Assignment of Copyright

What is an Assignment of Copyright?

An assignment is, in spirit, a transfer of ownership, even if it is partial. The copyright owner in an existing work or the future owner of the copyright in a further work may assign to any person the copyright either wholly or partially, either generally or subject to limitation, either for the whole of copyright or any part thereof. In case the assignment of copyright is for any future work, the assignment will take effect only when the work is in an expressed form and not just an idea.

No one has the right to copy, reproduce, sell, or publish an original work without the permission of the creator. It means that only the owner of the copyright can transfer the ownership of the copyright to a third party. Another important thing to note is that with the assignment of a copyright, the assignee shall also enjoy all the rights related to the copyright of the assigned work.

Copyright is a bundle of rights and can be exploited in several ways independently from each other. Each work has various rights, such as theatrical rights, distribution rights, rental rights, broadcasting rights, rights related to adoption and translation, rights to prepare derivative works, and so on, each of which can be exploited separately. These rights can be disjointedly assigned for a limited term or perpetually.

An assignment has two objectives:

  1. Where an assignee is concerned, it confers on him the right of exploitation of work for a specified period in the specified territory; and;
  2. For the assignor, it confers on him the right to receive a royalty on the work assigned.

Mode of Assignment of Copyright

The owner of the copyright in the existing or future work may assign it to any person. It can be assigned either wholly or partially and with or without limitation on the whole or any part of the copyright. Assignment of copyright in any work shall not be valid unless it is in writing and signed by the assignor or by his authorized agent. Oral assignment of copyright is usually neither permissible nor valid. It shall identify the work and specify the rights assigned, the duration, the territorial extent of such assignment, and the amount of royalty payable to the author.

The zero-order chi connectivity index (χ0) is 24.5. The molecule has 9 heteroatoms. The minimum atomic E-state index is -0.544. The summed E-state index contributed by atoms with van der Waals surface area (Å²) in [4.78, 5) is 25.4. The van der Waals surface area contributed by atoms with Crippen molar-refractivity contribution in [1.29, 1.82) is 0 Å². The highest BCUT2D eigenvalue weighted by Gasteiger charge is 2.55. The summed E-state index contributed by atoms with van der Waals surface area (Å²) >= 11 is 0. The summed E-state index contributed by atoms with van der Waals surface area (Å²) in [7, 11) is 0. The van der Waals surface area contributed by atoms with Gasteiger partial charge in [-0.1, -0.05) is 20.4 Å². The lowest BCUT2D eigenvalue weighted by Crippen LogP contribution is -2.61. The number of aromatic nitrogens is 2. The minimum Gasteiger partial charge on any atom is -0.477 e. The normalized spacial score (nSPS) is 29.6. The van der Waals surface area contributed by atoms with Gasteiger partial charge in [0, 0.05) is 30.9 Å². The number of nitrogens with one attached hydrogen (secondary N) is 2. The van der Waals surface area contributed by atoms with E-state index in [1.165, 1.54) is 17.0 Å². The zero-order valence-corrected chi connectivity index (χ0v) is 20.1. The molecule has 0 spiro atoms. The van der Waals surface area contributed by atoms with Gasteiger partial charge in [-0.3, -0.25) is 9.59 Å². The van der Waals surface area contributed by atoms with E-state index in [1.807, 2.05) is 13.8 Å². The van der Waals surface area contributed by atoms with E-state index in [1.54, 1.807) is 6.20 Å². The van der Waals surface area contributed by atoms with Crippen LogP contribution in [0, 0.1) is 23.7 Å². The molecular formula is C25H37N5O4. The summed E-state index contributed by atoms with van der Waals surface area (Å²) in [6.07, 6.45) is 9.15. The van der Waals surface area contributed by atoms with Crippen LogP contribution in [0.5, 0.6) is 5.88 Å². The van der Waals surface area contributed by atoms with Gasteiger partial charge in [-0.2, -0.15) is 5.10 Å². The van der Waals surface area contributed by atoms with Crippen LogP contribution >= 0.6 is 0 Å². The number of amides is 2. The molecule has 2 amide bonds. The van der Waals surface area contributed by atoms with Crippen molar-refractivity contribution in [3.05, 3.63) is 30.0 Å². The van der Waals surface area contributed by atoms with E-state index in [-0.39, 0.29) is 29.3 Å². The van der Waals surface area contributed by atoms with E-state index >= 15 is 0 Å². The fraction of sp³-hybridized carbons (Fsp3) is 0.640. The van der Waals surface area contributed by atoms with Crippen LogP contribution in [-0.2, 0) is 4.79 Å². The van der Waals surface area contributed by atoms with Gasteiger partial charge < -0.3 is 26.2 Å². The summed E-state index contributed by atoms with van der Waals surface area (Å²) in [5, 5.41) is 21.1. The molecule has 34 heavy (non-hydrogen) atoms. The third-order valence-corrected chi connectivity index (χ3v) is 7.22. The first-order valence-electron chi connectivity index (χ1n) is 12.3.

Difference between Assignment and Licensing of Copyright

Copyright license and assignment of copyright are two dissimilar terms that cannot be used interchangeably. Each of them is different in its own way. A license provides approval of an act, and without it, the authorization would amount to infringement. Licensing usually involves authorizing some of the rights out of many. It can either be exclusive or non-exclusive. In the case of assignment, it includes the disposal of the copyright, which in simple terms means the assignor assigns the copyright to another person or the transfer of ownership of the copyright to some other person, whereas in the case of a license, only some Intellectual Property (IP) is transferred and the ownership is not transferred to the licensee. A license does not confer any right to the licensee against a third party or licensor, but an exclusive licensee has substantial rights against the licensor and even a right to sue the licensor.

A licensee also has the right to make amendments provided that his license does not restrict that right. In case there is a failure in paying the royalties, the licensor can revoke the license. When it comes to the assignment, the same is not possible. However, if there is anything harsh that can affect the author, it may lead to revocation in the event of a complaint made to the copyright board.

A copyright license, unlike a copyright assignment, needs to be in writing. It can be oral or implied after considering all the facts and circumstances relating to the transaction between the owner of the copyright and the licensee. Thus, if an individual who is the owner of a copyrighted work thinks about assigning the copyright, he can consider licensing his copyright instead of assigning it. It would help in retaining ownership, thereby licensing only certain rights to another party.

Essential Features of a Copyright Assignment Agreement

  • The assignment must specify the amount of copyright. The creator shall not assign or waive the right to receive royalties to be shared on an equal basis with the assignee of copyright, subject to certain conditions.
  • The ownership may be assigned either wholly or partially.
  • The assignment should also specify the duration.
  • The territorial extent of such assignment should be specified.
  • The assignment shall be subject to revision, extension, or termination on terms mutually agreed upon by the parties.
  • The creator is entitled to subsequent royalties in the course of future exploitation of a work.
  • The assignee has the rights of translation, abridgment, adaptation, and dramatic and filmmaking in the work after obtaining the rights via assignment deed.

The main objective of the assignment process is to give financial and distribution benefits to the original work. Copyright assignment can prove to be a necessity in this world as it may lead to enhancing the potential of the original work by reaching several individuals as they may add their creativity to the original work. However, the practicality of copyright assignment has been controversial on several occasions due to the increasing number of Copyright Infringement cases.